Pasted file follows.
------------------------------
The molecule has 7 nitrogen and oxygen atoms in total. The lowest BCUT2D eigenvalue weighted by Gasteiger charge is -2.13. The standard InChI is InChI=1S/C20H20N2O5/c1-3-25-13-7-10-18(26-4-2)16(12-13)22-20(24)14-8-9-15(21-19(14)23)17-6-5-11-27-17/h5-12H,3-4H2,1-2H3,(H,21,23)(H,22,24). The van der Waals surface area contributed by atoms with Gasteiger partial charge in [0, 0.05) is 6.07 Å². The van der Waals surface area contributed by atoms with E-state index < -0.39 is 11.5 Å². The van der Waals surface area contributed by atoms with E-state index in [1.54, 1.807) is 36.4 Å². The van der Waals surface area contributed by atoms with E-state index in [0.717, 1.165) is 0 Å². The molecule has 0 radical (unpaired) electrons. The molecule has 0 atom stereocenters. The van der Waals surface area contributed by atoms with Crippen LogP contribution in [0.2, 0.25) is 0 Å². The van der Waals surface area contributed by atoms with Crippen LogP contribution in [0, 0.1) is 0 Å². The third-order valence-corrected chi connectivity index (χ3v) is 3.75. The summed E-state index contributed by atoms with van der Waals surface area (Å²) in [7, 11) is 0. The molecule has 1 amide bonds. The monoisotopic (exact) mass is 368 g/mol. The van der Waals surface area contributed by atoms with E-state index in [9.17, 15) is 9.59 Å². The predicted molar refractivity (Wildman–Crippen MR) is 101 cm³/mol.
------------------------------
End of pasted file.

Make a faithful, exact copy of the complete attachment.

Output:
The molecule has 7 nitrogen and oxygen atoms in total. The lowest BCUT2D eigenvalue weighted by Gasteiger charge is -2.13. The standard InChI is InChI=1S/C20H20N2O5/c1-3-25-13-7-10-18(26-4-2)16(12-13)22-20(24)14-8-9-15(21-19(14)23)17-6-5-11-27-17/h5-12H,3-4H2,1-2H3,(H,21,23)(H,22,24). The van der Waals surface area contributed by atoms with Gasteiger partial charge in [0, 0.05) is 6.07 Å². The van der Waals surface area contributed by atoms with E-state index < -0.39 is 11.5 Å². The van der Waals surface area contributed by atoms with E-state index in [1.54, 1.807) is 36.4 Å². The van der Waals surface area contributed by atoms with E-state index in [0.717, 1.165) is 0 Å². The molecule has 0 radical (unpaired) electrons. The molecule has 0 atom stereocenters. The van der Waals surface area contributed by atoms with Crippen LogP contribution in [0.2, 0.25) is 0 Å². The van der Waals surface area contributed by atoms with Crippen LogP contribution in [0, 0.1) is 0 Å². The third-order valence-corrected chi connectivity index (χ3v) is 3.75. The summed E-state index contributed by atoms with van der Waals surface area (Å²) in [7, 11) is 0. The molecule has 1 amide bonds. The monoisotopic (exact) mass is 368 g/mol. The van der Waals surface area contributed by atoms with E-state index in [9.17, 15) is 9.59 Å². The predicted molar refractivity (Wildman–Crippen MR) is 101 cm³/mol.